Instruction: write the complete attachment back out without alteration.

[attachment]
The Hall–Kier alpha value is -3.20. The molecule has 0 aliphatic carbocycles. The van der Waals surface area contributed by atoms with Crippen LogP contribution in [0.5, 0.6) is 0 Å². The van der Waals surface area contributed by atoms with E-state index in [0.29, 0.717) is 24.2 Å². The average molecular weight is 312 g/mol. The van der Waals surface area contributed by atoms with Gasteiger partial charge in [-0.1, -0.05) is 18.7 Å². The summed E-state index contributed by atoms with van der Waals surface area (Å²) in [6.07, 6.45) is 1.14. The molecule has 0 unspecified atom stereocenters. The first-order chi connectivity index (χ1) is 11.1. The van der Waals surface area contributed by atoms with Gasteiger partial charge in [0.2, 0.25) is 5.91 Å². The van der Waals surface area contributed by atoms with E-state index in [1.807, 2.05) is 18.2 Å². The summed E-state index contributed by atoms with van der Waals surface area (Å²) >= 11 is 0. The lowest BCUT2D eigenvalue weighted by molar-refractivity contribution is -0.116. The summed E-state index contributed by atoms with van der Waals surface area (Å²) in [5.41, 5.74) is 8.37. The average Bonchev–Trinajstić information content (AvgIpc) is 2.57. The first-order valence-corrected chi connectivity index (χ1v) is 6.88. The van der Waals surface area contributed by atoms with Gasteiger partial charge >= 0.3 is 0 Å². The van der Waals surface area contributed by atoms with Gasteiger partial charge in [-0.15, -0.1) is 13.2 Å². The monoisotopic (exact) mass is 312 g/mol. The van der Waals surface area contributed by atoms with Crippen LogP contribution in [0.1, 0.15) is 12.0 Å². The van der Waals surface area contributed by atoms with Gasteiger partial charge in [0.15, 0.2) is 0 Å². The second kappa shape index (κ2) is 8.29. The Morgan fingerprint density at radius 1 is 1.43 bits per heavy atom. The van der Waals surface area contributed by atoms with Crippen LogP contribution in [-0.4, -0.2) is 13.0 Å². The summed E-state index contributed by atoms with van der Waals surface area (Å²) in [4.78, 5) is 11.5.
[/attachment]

The Hall–Kier alpha value is -3.20. The molecule has 0 aliphatic carbocycles. The van der Waals surface area contributed by atoms with Crippen LogP contribution in [0.5, 0.6) is 0 Å². The van der Waals surface area contributed by atoms with E-state index in [0.29, 0.717) is 24.2 Å². The average molecular weight is 312 g/mol. The van der Waals surface area contributed by atoms with Gasteiger partial charge in [-0.1, -0.05) is 18.7 Å². The summed E-state index contributed by atoms with van der Waals surface area (Å²) in [6.07, 6.45) is 1.14. The molecule has 0 unspecified atom stereocenters. The first-order chi connectivity index (χ1) is 11.1. The van der Waals surface area contributed by atoms with Gasteiger partial charge in [0.2, 0.25) is 5.91 Å². The van der Waals surface area contributed by atoms with E-state index in [1.807, 2.05) is 18.2 Å². The summed E-state index contributed by atoms with van der Waals surface area (Å²) >= 11 is 0. The lowest BCUT2D eigenvalue weighted by molar-refractivity contribution is -0.116. The summed E-state index contributed by atoms with van der Waals surface area (Å²) in [5.41, 5.74) is 8.37. The average Bonchev–Trinajstić information content (AvgIpc) is 2.57. The first-order valence-corrected chi connectivity index (χ1v) is 6.88. The van der Waals surface area contributed by atoms with Gasteiger partial charge >= 0.3 is 0 Å². The van der Waals surface area contributed by atoms with Gasteiger partial charge in [-0.15, -0.1) is 13.2 Å². The monoisotopic (exact) mass is 312 g/mol. The van der Waals surface area contributed by atoms with Crippen LogP contribution in [0.1, 0.15) is 12.0 Å². The van der Waals surface area contributed by atoms with Gasteiger partial charge in [0.15, 0.2) is 0 Å². The second kappa shape index (κ2) is 8.29. The Morgan fingerprint density at radius 1 is 1.43 bits per heavy atom. The van der Waals surface area contributed by atoms with Crippen LogP contribution in [-0.4, -0.2) is 13.0 Å². The summed E-state index contributed by atoms with van der Waals surface area (Å²) in [4.78, 5) is 11.5.